RESULTS: MYC-overexpressing SCLC patient samples and cell lines exhibited increased glycolysis gene expression directly mediated by MYC. Further, MYC-overexpressing cell lines displayed enhanced glycolysis consistent with the Warburg effect, while cell lines with low MYC expression appeared more reliant on oxidative metabolism. Inhibition of glycolysis with PFK158 preferentially attenuated glucose uptake, ATP production, and lactate in MYC-overexpressing cell lines. Treatment with PFK158 in xenografts delayed tumor growth and decreased glycolysis gene expression.
    CONCLUSIONS: Our study highlights an in-depth characterization of SCLC metabolic programming and presents glycolysis as a targetable mechanism downstream of MYC that could offer therapeutic benefit in a subset of SCLC patients.
    Keywords:  Glycolysis; MYC; Metabolism; PFK158; Small cell lung cancer
    DOI:  https://doi.org/10.1186/s40170-021-00270-9
  27. Cancer Discov. 2021 Sep 24.
      Clear cell renal cell carcinoma (ccRCC) cells promote browning of perinephric adipose tissue.
    DOI:  https://doi.org/10.1158/2159-8290.CD-RW2021-137
  28. Front Cell Dev Biol. 2021 ;9 720656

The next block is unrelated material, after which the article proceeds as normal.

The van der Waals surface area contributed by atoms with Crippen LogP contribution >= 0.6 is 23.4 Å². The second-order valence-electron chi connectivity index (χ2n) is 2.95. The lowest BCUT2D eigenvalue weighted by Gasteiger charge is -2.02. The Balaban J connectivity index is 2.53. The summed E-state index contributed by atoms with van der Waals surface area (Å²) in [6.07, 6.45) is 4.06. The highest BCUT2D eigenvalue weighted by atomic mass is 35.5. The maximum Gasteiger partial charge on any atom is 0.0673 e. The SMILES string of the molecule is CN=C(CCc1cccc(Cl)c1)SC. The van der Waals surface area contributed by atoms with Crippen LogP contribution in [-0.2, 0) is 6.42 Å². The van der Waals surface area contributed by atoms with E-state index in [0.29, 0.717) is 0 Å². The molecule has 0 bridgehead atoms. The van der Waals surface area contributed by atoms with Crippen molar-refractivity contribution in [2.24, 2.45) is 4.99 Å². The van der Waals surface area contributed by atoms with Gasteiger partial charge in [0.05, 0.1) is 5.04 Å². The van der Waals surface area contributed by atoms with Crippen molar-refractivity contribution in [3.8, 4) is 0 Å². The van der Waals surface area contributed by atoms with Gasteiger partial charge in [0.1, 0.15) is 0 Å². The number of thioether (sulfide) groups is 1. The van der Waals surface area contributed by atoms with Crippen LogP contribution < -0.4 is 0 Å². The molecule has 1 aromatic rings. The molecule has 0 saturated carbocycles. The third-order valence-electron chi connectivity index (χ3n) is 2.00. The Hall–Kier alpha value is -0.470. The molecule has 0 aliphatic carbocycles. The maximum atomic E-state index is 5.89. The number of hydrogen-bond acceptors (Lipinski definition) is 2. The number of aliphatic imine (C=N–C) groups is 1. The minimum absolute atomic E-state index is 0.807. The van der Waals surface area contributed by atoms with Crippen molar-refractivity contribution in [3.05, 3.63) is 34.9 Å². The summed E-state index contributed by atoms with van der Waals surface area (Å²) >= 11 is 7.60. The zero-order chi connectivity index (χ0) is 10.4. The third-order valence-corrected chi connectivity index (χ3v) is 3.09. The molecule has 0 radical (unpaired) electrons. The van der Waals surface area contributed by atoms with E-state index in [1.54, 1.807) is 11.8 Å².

Mitochondria are double-membrane organelles that contain their own genome, the mitochondrial DNA (mtDNA), and reminiscent of its endosymbiotic origin. Mitochondria are responsible for cellular respiration via the function of the electron oxidative phosphorylation system (OXPHOS), located in the mitochondrial inner membrane and composed of the four electron transport chain (ETC) enzymes (complexes I-IV), and the ATP synthase (complex V). Even though the mtDNA encodes essential OXPHOS components, the large majority of the structural subunits and additional biogenetical factors (more than seventy proteins) are encoded in the nucleus and translated in the cytoplasm. To incorporate these proteins and the rest of the mitochondrial proteome, mitochondria have evolved varied, and sophisticated import machineries that specifically target proteins to the different compartments defined by the two membranes. The intermembrane space (IMS) contains a high number of cysteine-rich proteins, which are mostly imported via the MIA40 oxidative folding system, dependent on the reduction, and oxidation of key Cys residues. Several of these proteins are structural components or assembly factors necessary for the correct maturation and function of the ETC complexes. Interestingly, many of these proteins are involved in the metalation of the active redox centers of complex IV, the terminal oxidase of the mitochondrial ETC. Due to their function in oxygen reduction, mitochondria are the main generators of reactive oxygen species (ROS), on both sides of the inner membrane, i.e., in the matrix and the IMS. ROS generation is important due to their role as signaling molecules, but an excessive production is detrimental due to unwanted oxidation reactions that impact on the function of different types of biomolecules contained in mitochondria. Therefore, the maintenance of the redox balance in the IMS is essential for mitochondrial function. In this review, we will discuss the role that redox regulation plays in the maintenance of IMS homeostasis as well as how mitochondrial ROS generation may be a key regulatory factor for ETC biogenesis, especially for complex IV.